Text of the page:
thinking, stirred her vague uneasiness
in those strange circumstances to ac-
tive alarm. For presently she said,
In a tone that was not so matter-of-
course as she had tried to make it:
"We'll go now to my Uncle Frank's.
He's a brother of my father's. I al-
ways used to like him best—and still
do. But he married a woman mamma
thought—queer. They hadn't ■much,
so he lives away up on the West Side
—One Hundred and Twenty-seventh
"The wise plan, the only wise plan,"
said I, not so calm as she must have
thought mo, "is to go to my partner's
house and send for a minister."
"Not to-night," she replied nervous-
ly. "Take me to Uncle Frank's, and
to-morrow we can discuss what to do
and how to do it."
"To-night," I persisted. "We must
be married to-night. No more uncer-
tainty and indecision and weakness.
Let us begin bravely, Anita."
"To-morrow," Bhe said. "But not to-
night. 1 must think it over."
"To-night," I repeated. To-morrow
will be full of Its own problems. Tills
She shook her head, and I saw that
the struggle between us had begun—
the struggle against her timidity and
conventionality. "No. not to-night."
This In her tone for Huality.
To argue with any woman in such
circumstances would be dangerous; to
argue with her would have been fatal.
To reason with a woman is to flatter
her into suspecting you of weakness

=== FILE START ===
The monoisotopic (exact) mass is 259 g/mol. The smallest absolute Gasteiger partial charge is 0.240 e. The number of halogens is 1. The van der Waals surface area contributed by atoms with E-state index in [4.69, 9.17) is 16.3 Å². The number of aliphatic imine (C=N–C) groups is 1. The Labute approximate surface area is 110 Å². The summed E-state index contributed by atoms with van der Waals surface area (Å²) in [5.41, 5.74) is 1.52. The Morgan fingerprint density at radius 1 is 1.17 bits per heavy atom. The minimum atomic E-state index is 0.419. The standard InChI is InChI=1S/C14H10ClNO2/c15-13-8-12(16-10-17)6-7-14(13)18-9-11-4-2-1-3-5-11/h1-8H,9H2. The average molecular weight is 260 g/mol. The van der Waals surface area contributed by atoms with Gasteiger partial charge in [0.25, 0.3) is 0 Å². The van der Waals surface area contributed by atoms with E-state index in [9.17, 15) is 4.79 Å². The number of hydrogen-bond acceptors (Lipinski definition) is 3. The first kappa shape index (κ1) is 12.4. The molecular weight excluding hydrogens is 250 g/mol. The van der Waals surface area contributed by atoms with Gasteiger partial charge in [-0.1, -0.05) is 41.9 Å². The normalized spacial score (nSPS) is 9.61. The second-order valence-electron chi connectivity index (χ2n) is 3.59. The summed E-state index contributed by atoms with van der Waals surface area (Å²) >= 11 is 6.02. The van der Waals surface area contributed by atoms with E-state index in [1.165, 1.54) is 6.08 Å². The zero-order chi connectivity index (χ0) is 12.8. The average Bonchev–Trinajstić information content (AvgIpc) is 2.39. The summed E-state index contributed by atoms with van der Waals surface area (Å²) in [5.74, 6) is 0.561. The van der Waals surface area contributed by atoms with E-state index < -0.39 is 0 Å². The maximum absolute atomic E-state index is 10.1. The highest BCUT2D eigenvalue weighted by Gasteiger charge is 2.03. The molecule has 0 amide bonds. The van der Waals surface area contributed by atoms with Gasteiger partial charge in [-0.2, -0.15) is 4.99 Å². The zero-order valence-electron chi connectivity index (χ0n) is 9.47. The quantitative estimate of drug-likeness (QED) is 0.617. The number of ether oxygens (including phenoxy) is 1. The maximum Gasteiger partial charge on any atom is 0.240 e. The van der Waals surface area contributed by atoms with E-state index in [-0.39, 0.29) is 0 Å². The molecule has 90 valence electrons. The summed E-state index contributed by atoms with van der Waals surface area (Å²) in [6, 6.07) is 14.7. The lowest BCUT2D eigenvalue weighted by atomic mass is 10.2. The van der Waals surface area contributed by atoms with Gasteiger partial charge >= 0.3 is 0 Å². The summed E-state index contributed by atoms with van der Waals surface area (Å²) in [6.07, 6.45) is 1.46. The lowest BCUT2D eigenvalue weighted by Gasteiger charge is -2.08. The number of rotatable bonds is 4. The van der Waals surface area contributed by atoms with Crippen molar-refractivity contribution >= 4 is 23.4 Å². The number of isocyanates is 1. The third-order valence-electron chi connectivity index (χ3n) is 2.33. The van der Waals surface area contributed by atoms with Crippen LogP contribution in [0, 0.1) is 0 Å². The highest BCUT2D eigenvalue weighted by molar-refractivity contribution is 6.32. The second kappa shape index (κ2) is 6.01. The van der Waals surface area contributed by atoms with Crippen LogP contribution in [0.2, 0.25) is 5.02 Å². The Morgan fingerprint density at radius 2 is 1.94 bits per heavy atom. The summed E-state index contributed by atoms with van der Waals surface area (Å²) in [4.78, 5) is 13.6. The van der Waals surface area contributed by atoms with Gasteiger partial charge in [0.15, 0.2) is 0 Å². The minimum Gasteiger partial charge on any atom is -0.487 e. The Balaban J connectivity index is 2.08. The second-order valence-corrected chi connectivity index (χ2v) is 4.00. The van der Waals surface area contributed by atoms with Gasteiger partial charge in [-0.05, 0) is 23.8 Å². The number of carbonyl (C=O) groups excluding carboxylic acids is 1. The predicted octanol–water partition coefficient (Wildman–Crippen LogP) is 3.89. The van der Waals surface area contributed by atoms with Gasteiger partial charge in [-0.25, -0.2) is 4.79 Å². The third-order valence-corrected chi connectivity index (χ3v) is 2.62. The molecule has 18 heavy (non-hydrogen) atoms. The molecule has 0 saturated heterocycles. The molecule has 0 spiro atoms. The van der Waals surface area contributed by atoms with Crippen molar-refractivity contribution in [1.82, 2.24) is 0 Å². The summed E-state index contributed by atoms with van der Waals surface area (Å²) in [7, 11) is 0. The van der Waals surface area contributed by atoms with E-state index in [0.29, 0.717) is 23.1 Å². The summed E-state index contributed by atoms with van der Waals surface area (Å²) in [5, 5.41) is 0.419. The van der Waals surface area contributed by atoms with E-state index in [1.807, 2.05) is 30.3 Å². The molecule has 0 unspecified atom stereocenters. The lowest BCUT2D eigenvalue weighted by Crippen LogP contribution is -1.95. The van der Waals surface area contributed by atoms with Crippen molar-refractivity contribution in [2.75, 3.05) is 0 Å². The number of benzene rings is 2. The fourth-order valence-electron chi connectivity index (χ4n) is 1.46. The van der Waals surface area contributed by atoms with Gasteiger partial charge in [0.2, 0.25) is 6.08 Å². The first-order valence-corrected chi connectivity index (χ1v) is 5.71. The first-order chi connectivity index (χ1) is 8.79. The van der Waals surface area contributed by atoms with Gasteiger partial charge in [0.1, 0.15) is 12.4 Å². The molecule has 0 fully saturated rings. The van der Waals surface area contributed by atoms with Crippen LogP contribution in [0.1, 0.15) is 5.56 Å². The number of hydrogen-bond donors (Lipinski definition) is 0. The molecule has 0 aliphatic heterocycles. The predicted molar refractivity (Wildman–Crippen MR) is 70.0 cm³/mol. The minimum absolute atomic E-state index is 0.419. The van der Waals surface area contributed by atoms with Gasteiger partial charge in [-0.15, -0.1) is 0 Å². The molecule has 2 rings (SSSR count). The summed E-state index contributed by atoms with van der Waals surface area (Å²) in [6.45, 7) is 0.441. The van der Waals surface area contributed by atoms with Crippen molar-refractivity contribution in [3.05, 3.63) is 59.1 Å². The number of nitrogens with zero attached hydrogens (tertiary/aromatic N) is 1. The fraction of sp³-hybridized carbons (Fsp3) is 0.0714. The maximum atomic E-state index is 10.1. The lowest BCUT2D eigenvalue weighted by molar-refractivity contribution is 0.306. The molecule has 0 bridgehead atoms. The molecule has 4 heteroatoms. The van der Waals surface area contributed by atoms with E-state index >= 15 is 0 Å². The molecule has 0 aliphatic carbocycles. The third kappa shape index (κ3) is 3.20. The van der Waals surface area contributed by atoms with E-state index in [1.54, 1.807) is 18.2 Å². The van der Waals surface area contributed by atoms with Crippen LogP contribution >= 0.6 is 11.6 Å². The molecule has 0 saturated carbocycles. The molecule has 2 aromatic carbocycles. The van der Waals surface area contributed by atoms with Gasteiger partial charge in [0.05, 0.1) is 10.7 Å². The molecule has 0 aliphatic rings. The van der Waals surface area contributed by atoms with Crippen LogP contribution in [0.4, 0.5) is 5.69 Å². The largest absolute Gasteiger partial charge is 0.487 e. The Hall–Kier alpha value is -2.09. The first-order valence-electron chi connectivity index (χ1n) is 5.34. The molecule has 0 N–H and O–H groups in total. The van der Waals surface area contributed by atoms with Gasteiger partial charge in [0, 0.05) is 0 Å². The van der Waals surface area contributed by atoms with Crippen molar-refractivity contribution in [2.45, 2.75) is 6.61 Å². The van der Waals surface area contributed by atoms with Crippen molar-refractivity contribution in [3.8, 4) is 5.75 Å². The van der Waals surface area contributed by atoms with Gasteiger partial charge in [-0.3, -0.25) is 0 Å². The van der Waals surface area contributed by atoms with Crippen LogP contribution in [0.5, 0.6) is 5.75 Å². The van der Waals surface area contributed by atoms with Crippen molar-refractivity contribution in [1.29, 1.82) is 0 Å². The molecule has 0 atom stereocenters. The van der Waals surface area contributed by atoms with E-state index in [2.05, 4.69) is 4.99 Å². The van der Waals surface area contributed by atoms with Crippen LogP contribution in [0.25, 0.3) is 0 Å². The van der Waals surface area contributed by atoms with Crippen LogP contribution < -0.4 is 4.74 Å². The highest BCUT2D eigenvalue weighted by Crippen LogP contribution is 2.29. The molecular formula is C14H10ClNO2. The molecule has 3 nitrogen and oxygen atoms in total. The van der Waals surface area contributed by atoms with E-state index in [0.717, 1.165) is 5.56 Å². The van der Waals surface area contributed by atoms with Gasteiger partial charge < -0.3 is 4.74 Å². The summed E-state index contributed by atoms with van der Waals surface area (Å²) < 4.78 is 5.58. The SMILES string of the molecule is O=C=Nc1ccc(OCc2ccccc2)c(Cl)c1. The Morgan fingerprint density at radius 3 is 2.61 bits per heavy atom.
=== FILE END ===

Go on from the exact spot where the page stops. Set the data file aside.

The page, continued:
and herself of strength. I told the
chauffeur to turn about and go slowly
up town. She settled back into her
corner of the brougham. Neither of
us spoke until wo were passing
Grant's tomb. Then she started out
of her secure confidence in my obed-
ience, and exclaimed: "This Is not
the way!" And her voice had in it
the hasty call-to-arms.
"No," 1 replied, determined to push
the panic into a rout. "As I told you,
our future shall be settled to-night."
That in my tone for finality.
A pause, then: "It has been set-
tled," she said, like a child that feels,
yet denies, its impotence as it strug-
gles In the compelling arms of its
father. "I thought until a few min-
utes ago that I really Intended to
marry you. Now I see that I didn't."
"Another reason why we're not going
to your uncle's," said I.
Silo leaned forward so' that I could
see her face. "I can not marry you,"
she said. "I feel humble toward you,
for having misled you. But it is bet-
ter that you—and I—should have
found out now than too late.'
"It is too late—loo late to go back."
"Would you wish to marry a woman
who does not love you, who loves
some one else, and who fells you so
and refuses to marry you?" She had
tried to concentrate enough scorn into
her voice to hide her fear.
"I would," said I. "And 1 shall. I'll
not desert you, Anita, when your cour-
age and strength shall fail. 1 will
carry you on to safety."
"I tell you I can not marry you,"
she cried, between appeal and com-
mand. "There are reasons—I may
not tell you. But if I might, you
would—would lake me to my uncle's.
! can not marry you!"
"That is what conventionality bids
you say now," 1 replied. And then I
gathered myself together and In a
ton* that made me hate myself es I
heard it, I added slowly, each word